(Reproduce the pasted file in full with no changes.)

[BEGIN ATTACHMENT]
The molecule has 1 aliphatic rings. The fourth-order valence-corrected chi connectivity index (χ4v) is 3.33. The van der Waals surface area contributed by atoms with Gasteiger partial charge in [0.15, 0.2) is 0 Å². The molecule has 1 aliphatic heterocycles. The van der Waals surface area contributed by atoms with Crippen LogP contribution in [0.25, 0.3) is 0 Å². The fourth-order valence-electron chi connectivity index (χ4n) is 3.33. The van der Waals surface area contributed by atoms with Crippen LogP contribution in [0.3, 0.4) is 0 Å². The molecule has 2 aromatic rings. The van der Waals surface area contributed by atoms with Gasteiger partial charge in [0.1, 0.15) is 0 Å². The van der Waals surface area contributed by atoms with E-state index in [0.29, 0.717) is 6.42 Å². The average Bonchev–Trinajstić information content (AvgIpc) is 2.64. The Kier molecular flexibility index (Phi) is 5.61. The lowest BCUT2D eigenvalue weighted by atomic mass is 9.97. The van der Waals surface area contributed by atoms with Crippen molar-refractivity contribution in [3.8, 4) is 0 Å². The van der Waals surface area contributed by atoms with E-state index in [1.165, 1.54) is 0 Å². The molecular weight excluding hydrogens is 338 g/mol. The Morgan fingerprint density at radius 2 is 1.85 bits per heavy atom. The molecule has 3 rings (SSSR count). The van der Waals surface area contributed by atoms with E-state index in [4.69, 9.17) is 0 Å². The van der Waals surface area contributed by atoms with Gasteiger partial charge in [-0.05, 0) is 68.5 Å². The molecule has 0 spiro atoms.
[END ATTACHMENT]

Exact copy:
The molecule has 1 aliphatic rings. The fourth-order valence-corrected chi connectivity index (χ4v) is 3.33. The van der Waals surface area contributed by atoms with Gasteiger partial charge in [0.15, 0.2) is 0 Å². The molecule has 1 aliphatic heterocycles. The van der Waals surface area contributed by atoms with Crippen LogP contribution in [0.25, 0.3) is 0 Å². The fourth-order valence-electron chi connectivity index (χ4n) is 3.33. The van der Waals surface area contributed by atoms with Crippen LogP contribution in [0.3, 0.4) is 0 Å². The molecule has 2 aromatic rings. The van der Waals surface area contributed by atoms with Gasteiger partial charge in [0.1, 0.15) is 0 Å². The van der Waals surface area contributed by atoms with E-state index in [0.29, 0.717) is 6.42 Å². The average Bonchev–Trinajstić information content (AvgIpc) is 2.64. The Kier molecular flexibility index (Phi) is 5.61. The lowest BCUT2D eigenvalue weighted by atomic mass is 9.97. The van der Waals surface area contributed by atoms with Crippen molar-refractivity contribution in [3.8, 4) is 0 Å². The van der Waals surface area contributed by atoms with E-state index in [1.165, 1.54) is 0 Å². The molecular weight excluding hydrogens is 338 g/mol. The Morgan fingerprint density at radius 2 is 1.85 bits per heavy atom. The molecule has 3 rings (SSSR count). The van der Waals surface area contributed by atoms with E-state index in [4.69, 9.17) is 0 Å². The van der Waals surface area contributed by atoms with Gasteiger partial charge in [-0.05, 0) is 68.5 Å². The molecule has 0 spiro atoms.